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The Circular Flow Model Review for AP Economics

By — McGraw-Hill Professional
Updated on Mar 2, 2011

Review questions for this study guide can be found at:

Macroeconomic Measures of Performance Review Questions for AP Economics

Main Topic: Circular Flow Model of a Closed Economy

The Circular Flow Model

"What comes around goes around." If you remember nothing else about the circular flow model, remember this old phrase. The circular flow of goods and services (or circular flow of economic activity) is a model of an economy showing the interactions among households, firms, and government as they exchange goods and services and resources in markets. In other words, it is a game of "follow the dollars."

Figure 12.1 illustrates a model of a closed economy, where the foreign markets are not assumed (yet) to exist. Domestic households offer their resources to firms in the resource market so that those firms can produce goods and services. The households are paid competitive prices for those resources. They use that income to consume the very goods that were produced through the employment of their productive resources. Revenues from the sale of goods and services are then used to provide income to those households. In this simplified model, every dollar of income in the household ends up as revenue for the firm.

"What About the Government?"

Though not pictured in Figure 12.1 the government plays an important role in the circular flow model. The government is an employer of inputs and a producer of goods and services. The government collects taxes both from households and firms and uses the funds to pay for the inputs that they employ.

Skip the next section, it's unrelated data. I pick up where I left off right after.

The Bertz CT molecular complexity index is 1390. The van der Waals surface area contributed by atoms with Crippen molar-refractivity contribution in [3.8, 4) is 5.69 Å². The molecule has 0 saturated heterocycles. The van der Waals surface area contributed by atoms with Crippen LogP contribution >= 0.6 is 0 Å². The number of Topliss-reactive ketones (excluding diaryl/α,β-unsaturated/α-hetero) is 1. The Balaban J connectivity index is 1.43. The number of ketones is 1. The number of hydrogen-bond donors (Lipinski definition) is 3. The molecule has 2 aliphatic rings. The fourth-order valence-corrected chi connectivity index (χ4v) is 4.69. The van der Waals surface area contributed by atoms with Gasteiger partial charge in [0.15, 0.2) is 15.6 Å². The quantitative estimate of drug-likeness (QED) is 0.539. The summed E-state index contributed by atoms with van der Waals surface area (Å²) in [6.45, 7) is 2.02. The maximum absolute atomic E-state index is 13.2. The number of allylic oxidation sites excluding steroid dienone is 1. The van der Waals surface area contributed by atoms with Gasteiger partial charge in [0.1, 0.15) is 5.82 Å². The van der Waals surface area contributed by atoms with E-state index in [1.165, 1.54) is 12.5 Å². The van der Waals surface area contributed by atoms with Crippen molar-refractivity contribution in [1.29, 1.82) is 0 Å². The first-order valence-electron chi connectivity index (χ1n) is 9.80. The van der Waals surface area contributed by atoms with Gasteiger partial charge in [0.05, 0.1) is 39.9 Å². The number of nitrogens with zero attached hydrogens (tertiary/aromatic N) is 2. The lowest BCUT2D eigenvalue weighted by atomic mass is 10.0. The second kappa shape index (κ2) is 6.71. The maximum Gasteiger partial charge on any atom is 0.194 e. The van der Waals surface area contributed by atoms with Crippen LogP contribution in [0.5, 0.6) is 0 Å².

"How Much Economic Activity is Being Generated?"

We can add up all of the dollars earned as income by resource owners; or we can add up all of the spending done on goods and services; or we can add up the value of all of those goods and services.

"Where Does it Begin, Where Does it End?"

It doesn't matter; it's the counting of the dollars that is the important first step in measuring economic performance.

The Circular Flow Model

Macroeconomic Goals

Figure 12.1 implies that a steady flow of goods and dollars circulating throughout the economy is necessary or commerce ceases. The big issue is how we keep this flow strong, and how we know when it is weak. Measuring success is the focus of the sections that follow. Most modern societies maintain the fairly broad goal of keeping spending and production in the macroeconomy strong without drastically increasing prices.

Review questions for this study guide can be found at:

Macroeconomic Measures of Performance Review Questions for AP Economics

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